March 31, 2008
Josh Patashnik's recent article, "Reform School" (March 26), is disappointingly inaccurate. He misquotes my interview in the Concord Monitor, in which I distinguished Obama's innovative teacher compensation proposal from the kind of old-style merit-pay plans that have failed in the past. Also, Patashnik worries that Obama is insufficiently bold on education reform without, apparently, having read Obama's education plan.
In my article, I wrote that Professor Darling-Hammond had "emphasized to the Concord Monitor that [Senator Obama's] teacher-compensation plan...wasn't really a performance-pay scheme." The Concord Monitor article shows that she was explicitly contrasting a performance-pay approach with Obama's: "Usually, merit pay meant some kind of bonuses for teachers at the end of the school year," she told the Monitor.
John Patrick Diggins, author of John Adams: The American Presidents Series, Steven Waldman, author of Founding Faith, and Kirk Ellis, writer and co-executive producer of the HBO miniseries "John Adams," are discussing the show on TNR.com. This is the sixth entry in their conversation. (Follow their complete dialogue here: Entries 1,2,3,4,5, 6, 7.) Click here to read the previous entry in the discussion. Dear Jack and Kirk, Thanks for joining us, Kirk.
The Islamic Republic of Harvard?
The symbolism could not be more striking: Harvard College, an institution founded for men by men has, for the first time in its history, banned men. For six hours every week, only women will be allowed in one of the university’s three major gyms--a new policy implemented in response to a request by female Muslim students, who were uncomfortable exercising around men.
John Patrick Diggins, author of John Adams: The American Presidents Series, Steven Waldman, author of Founding Faith, and Kirk Ellis, writer and co-executive producer of the HBO miniseries "John Adams," are discussing the show on TNR.com. This is the seventh entry in their conversation. (Follow their complete dialogue here: Entries 1, 2, 3, 4, 5, 6, 7.) Click here to read the previous entry in this discussion. Dear Steve and Kirk, I much appreciate your response, Kirk, to my response to your splendid series on Adams.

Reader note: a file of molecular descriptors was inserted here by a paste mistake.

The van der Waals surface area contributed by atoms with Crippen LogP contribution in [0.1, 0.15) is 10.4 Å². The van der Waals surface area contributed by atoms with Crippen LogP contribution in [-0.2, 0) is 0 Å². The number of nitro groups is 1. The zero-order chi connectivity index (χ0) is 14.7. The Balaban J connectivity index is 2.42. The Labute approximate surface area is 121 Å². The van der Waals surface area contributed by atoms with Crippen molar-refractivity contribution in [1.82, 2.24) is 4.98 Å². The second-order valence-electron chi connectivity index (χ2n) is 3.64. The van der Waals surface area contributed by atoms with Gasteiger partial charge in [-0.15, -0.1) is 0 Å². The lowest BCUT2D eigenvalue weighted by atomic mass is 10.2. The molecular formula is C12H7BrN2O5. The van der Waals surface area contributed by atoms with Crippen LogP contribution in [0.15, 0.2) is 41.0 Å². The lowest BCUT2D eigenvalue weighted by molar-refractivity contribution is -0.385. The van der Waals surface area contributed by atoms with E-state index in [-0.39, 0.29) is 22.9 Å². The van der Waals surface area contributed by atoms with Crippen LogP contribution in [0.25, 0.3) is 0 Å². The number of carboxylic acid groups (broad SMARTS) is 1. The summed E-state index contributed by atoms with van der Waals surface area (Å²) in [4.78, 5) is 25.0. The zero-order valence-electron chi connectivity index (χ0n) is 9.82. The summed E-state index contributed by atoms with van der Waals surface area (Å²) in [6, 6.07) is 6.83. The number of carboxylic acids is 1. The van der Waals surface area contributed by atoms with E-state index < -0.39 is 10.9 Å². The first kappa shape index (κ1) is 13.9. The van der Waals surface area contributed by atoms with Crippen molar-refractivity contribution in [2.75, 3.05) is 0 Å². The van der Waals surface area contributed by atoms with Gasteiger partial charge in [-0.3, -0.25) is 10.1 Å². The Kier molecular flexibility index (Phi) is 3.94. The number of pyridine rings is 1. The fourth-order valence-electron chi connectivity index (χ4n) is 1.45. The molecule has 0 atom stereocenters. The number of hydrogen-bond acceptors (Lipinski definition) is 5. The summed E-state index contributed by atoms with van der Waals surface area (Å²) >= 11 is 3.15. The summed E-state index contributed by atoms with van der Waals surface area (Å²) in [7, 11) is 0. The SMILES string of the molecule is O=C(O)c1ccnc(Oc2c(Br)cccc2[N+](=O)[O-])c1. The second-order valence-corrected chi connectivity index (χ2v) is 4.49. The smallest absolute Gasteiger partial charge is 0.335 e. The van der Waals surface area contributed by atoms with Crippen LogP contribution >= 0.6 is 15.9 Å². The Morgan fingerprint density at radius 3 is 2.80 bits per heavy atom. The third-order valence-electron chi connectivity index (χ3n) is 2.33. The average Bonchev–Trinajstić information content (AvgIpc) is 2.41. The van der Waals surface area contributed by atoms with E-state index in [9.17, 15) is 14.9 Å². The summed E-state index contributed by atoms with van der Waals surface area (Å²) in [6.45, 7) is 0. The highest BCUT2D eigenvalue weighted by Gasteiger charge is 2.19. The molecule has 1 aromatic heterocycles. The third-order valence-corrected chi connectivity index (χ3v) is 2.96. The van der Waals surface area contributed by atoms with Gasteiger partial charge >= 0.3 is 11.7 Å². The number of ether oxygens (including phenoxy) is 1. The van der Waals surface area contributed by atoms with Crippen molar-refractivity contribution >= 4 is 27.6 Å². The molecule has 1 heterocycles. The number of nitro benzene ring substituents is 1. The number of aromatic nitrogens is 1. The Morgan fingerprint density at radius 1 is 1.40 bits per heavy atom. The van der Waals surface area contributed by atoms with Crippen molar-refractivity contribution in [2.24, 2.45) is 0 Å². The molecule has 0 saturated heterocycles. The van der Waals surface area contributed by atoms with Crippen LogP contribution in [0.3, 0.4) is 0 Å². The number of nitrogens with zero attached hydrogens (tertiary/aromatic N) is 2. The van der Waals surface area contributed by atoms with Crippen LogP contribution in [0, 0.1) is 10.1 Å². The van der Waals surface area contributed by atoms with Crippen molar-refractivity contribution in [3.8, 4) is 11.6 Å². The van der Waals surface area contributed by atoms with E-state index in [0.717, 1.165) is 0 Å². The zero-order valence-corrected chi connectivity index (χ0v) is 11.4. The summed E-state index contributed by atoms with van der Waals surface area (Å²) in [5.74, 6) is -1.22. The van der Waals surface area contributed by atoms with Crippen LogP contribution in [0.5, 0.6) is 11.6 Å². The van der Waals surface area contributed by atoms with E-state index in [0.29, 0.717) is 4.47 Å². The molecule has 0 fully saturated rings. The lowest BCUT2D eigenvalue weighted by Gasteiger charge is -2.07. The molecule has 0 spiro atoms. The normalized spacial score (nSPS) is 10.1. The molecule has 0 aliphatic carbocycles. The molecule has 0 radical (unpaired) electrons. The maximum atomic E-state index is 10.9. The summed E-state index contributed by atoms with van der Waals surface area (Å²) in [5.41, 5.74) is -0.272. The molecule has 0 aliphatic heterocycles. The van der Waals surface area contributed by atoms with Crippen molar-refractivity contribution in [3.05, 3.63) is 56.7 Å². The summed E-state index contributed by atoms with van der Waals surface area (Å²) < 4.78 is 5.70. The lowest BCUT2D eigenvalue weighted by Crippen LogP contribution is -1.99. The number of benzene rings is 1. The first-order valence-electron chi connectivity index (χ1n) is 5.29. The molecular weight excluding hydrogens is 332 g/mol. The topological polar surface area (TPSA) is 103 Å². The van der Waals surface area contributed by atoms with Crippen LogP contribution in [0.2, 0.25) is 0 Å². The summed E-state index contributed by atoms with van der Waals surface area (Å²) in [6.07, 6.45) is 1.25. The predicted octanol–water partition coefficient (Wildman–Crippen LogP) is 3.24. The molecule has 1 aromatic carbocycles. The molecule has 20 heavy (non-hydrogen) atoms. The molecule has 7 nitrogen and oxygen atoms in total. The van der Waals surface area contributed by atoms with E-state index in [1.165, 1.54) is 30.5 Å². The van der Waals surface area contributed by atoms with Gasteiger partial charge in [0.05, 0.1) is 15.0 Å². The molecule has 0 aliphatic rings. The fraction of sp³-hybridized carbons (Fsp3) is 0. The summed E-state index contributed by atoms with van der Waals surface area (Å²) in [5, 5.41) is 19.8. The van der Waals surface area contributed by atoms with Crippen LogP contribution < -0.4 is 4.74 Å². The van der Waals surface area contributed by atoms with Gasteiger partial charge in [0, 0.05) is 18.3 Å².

What Does John Edwards Want?
Following up on Noam's and Jon's speculation about what's going on with John Edwards's endorsement, here's one question I have: What does Edwards hope to gain from an endorsement? I remember when he dropped out, there was a lot of talk that he'd try to parlay his endorsement into the Attorney General's job or Labor Secretary or maybe even the number two spot on the ticket (again).
Delaware Über Alles
My esteemed colleague Jon Chait will be saddened to learn that Delaware scored a major victory in the Supreme Court today, prevailing over New Jersey in their border dispute stemming from a proposed liquefied natural gas terminal near the mouth of the Delaware River. Full text of the opinion here (pdf). The voting on the Court followed a pattern refreshingly different from the usual liberal–conservative split.
March 30, 2008
Frank Rich Overdoes It
I've heard all the arguments about why the Bosnia sniper-fire story is a huge problem for Hillary--it casts doubt on the idea that she has all this experience; it revives all the suspicions about the Clintons' honesty; etc.--culminating with this scathing Frank Rich column today. And they certainly could be right. I got an earful about the controversy from several people on the various call-in shows I did last week. Still, I just don't buy it on some gut level. It strikes me as an embarrassing gotcha moment for Hillary. And an amusing bit of YouTube footage for the rest of us.
March 28, 2008
The Long Fall of Robert G. Mugabe
Zimbabweans will head to the polls on Saturday to elect a new president and parliament. Even with the elections rigged to continue Robert Mugabe’s 28-year reign and keep his Zimbabwe African National Union-Patriotic Front party in power, his return to the State House in Harare may be more difficult now than ever, as the loyalty of his army and police is no longer certain.
A Heartening Development In India
Six years ago, in the Indian state of Gujarat, as many as 2000 people were killed in Hindu-Muslim violence. It all started when a train carrying hundreds of Hindus caught fire, probably by accident. But thanks to a nationalist government intent on stoking sectarian anger, riots began and--over the course of many months--Gujarati Muslims were raped and killed in huge numbers.